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Clean up vacant shops-Kearney

first_imgEmail Previous articleThrowing light on Sarsfield BridgeNext articlePipe bombs made safe admin Owners must be penalisedMOVES by City Hall to attract new business to the city centre are being hampered by their own failure to penalise owners of vacant shop units, claims a leading city auctioneer.Pat Kearney of Rooney Auctioneers, told the Limerick Post that he has had approaches from leading retailers to identify premises in LimerickSign up for the weekly Limerick Post newsletter Sign Up -”but it is embarrassing on walkabouts when confronted with unsightly posters, boarded up units, bushes growing out of facades of buildings, etc.“It can be a difficult sell. Who would want to take on a decent looking shop placed on the market when the units around them have that neglected look.“Take Marks & Spencer for example. If they fail to get permission at the Crescent, and the Opera Centre is further delayed, where else could they open? They would run from the city.“We need instant regulation of vacant city centre units to present a clean face”.He has been supported by Green candidate in the Local Elections, James Nix, who, in an effort to revitalise the city centre, has called on the authorities to provide half rates to new tenants in their first year in operation.And a Limerick businesswoman, who asked not to be identified, called for drastic action to improve the image of the city.“There are fewer and fewer people coming into town…we need to make it more attractive and that can only be done by encouraging new traders to set up here”.Kearney called on City Council to introduce by-laws giving them authority to clean up vacant units and to send the bill to the owners.“I know from my years in business that Limerick had a lot to offer and as a location, appeals to both Irish traders and multinationals.“But we are allowing it to fall into decay. I accept that the people at City Hall want to revitalise the city, but if that is to be done then they must take action. All those closed shops, many of them falling into a state of disrepair, could be left there for years, unless City Hall get tough.Continued from page 1.“Just look at Catherine Street, across from the Health Board offices. A whole row of shops and houses there are just waiting to fall”.Kearney proposes that the students at the School of Art and Design, be contracted to display their artistic talents by providing paintings of Limerick, mock interiors and murals for display on vacant shop fronts.“At least that would keep facades in a clean condition”.There are literally dozens of units lying idle in our main thoroughfares, which are in effect creating the appearance of a retail ghetto and in many instances, owners are not paying attention to their upkeep. WhatsApp Twitter Linkedincenter_img Print Facebook Advertisement NewsLocal NewsClean up vacant shops-KearneyBy admin – April 2, 2009 478 last_img read more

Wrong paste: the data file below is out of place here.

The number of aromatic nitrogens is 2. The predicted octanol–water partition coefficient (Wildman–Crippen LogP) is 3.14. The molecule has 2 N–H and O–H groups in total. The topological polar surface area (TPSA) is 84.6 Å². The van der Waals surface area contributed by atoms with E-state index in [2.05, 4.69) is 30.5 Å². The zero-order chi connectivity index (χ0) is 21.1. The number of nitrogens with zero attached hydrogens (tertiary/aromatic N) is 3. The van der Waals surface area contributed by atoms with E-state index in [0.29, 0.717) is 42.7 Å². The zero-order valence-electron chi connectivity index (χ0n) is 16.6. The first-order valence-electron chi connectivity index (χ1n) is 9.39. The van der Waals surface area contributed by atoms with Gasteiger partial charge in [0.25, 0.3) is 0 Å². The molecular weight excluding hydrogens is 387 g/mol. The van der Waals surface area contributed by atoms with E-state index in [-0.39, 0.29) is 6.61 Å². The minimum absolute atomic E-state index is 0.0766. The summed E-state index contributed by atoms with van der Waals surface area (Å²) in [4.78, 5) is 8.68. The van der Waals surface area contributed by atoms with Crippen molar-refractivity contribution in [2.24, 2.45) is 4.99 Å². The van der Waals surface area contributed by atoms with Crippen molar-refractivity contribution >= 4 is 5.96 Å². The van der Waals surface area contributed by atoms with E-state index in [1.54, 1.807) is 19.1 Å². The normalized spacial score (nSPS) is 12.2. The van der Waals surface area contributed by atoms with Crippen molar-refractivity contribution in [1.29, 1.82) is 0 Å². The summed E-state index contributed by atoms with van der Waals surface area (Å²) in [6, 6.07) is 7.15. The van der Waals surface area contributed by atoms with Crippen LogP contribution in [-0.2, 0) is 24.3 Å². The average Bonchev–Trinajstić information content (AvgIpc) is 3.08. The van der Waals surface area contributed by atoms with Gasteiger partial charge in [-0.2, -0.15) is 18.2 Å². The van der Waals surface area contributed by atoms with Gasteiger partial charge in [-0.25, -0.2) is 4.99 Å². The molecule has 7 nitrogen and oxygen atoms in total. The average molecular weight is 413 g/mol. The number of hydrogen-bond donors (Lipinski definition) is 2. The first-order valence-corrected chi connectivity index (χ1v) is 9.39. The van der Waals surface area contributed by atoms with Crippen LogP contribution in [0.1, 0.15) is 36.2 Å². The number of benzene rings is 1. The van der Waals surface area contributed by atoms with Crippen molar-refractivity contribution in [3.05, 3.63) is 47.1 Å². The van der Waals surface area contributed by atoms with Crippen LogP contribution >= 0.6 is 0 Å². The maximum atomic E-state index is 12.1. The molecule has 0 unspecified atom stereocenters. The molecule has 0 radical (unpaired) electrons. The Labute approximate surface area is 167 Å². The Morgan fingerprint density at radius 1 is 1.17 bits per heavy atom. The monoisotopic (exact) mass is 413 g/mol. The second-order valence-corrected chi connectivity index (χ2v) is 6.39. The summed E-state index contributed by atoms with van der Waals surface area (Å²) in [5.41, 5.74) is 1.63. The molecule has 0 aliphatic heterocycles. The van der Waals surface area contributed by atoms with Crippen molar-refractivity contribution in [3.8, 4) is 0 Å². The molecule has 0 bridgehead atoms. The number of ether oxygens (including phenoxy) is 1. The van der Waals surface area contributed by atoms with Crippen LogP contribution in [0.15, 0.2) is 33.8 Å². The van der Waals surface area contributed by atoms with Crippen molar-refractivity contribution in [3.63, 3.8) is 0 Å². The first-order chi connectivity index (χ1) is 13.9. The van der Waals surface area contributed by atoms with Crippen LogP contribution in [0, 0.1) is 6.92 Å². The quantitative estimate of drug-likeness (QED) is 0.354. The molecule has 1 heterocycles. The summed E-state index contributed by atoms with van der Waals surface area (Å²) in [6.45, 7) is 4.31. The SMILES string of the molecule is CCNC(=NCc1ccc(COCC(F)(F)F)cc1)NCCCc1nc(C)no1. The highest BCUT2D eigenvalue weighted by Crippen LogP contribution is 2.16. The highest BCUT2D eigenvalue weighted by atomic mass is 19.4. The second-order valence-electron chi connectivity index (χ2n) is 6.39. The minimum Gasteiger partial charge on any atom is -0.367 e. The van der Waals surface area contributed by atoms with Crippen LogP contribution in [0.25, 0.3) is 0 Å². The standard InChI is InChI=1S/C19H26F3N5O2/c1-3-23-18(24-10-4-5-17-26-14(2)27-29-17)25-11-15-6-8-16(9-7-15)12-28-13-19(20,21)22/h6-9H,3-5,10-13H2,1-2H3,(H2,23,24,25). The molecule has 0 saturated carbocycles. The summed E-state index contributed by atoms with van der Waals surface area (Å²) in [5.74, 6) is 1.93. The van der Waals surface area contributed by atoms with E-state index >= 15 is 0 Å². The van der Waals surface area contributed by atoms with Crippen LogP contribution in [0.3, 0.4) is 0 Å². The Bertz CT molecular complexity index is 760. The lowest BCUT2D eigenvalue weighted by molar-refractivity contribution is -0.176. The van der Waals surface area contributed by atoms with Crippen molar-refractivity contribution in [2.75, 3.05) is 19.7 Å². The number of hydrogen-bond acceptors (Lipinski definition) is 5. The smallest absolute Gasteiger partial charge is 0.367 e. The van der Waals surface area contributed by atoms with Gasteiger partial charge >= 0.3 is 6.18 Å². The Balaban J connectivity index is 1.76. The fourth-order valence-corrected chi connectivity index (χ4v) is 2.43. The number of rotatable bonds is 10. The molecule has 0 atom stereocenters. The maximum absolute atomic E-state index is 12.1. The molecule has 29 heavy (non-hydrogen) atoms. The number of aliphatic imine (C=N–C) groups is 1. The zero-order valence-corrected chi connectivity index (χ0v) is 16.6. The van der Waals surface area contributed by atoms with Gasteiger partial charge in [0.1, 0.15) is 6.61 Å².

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COVID-19 : Centre Grants Relaxations To NRIs On ‘Residential Status’ Under Income Tax Act For FY 2019-20